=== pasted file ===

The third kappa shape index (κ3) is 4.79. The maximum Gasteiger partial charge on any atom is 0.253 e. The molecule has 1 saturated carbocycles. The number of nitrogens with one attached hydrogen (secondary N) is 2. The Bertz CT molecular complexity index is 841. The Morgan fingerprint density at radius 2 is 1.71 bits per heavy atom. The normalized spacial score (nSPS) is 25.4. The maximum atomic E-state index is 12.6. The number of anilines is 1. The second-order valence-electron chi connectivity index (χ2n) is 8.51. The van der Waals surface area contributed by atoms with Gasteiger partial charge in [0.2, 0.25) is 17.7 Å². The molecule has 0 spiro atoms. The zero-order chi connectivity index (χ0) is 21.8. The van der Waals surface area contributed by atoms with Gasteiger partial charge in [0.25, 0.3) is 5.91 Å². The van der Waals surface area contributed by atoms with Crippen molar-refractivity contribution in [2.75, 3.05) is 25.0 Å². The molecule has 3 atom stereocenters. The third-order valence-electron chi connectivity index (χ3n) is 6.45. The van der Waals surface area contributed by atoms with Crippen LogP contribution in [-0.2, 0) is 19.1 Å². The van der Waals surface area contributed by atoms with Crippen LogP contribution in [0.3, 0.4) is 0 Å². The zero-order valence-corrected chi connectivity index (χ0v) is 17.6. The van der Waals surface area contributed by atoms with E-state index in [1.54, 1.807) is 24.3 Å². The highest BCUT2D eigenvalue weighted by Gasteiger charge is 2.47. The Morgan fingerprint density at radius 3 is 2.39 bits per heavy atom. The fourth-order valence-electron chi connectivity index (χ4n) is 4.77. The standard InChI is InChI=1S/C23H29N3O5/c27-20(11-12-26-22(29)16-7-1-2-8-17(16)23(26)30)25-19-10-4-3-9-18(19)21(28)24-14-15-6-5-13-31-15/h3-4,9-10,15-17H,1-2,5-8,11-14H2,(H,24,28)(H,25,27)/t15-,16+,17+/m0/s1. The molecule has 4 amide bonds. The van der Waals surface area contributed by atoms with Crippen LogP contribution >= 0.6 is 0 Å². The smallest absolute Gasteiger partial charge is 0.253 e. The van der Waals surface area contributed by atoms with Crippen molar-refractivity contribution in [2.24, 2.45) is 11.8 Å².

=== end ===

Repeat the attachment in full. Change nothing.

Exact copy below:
The third kappa shape index (κ3) is 4.79. The maximum Gasteiger partial charge on any atom is 0.253 e. The molecule has 1 saturated carbocycles. The number of nitrogens with one attached hydrogen (secondary N) is 2. The Bertz CT molecular complexity index is 841. The Morgan fingerprint density at radius 2 is 1.71 bits per heavy atom. The normalized spacial score (nSPS) is 25.4. The maximum atomic E-state index is 12.6. The number of anilines is 1. The second-order valence-electron chi connectivity index (χ2n) is 8.51. The van der Waals surface area contributed by atoms with Gasteiger partial charge in [0.2, 0.25) is 17.7 Å². The molecule has 0 spiro atoms. The zero-order chi connectivity index (χ0) is 21.8. The van der Waals surface area contributed by atoms with Gasteiger partial charge in [0.25, 0.3) is 5.91 Å². The van der Waals surface area contributed by atoms with Crippen molar-refractivity contribution in [2.75, 3.05) is 25.0 Å². The molecule has 3 atom stereocenters. The third-order valence-electron chi connectivity index (χ3n) is 6.45. The van der Waals surface area contributed by atoms with Crippen LogP contribution in [-0.2, 0) is 19.1 Å². The van der Waals surface area contributed by atoms with Crippen LogP contribution in [0.3, 0.4) is 0 Å². The zero-order valence-corrected chi connectivity index (χ0v) is 17.6. The van der Waals surface area contributed by atoms with E-state index in [1.54, 1.807) is 24.3 Å². The highest BCUT2D eigenvalue weighted by Gasteiger charge is 2.47. The Morgan fingerprint density at radius 3 is 2.39 bits per heavy atom. The fourth-order valence-electron chi connectivity index (χ4n) is 4.77. The standard InChI is InChI=1S/C23H29N3O5/c27-20(11-12-26-22(29)16-7-1-2-8-17(16)23(26)30)25-19-10-4-3-9-18(19)21(28)24-14-15-6-5-13-31-15/h3-4,9-10,15-17H,1-2,5-8,11-14H2,(H,24,28)(H,25,27)/t15-,16+,17+/m0/s1. The molecule has 4 amide bonds. The van der Waals surface area contributed by atoms with Crippen LogP contribution >= 0.6 is 0 Å². The smallest absolute Gasteiger partial charge is 0.253 e. The van der Waals surface area contributed by atoms with Crippen molar-refractivity contribution in [2.24, 2.45) is 11.8 Å².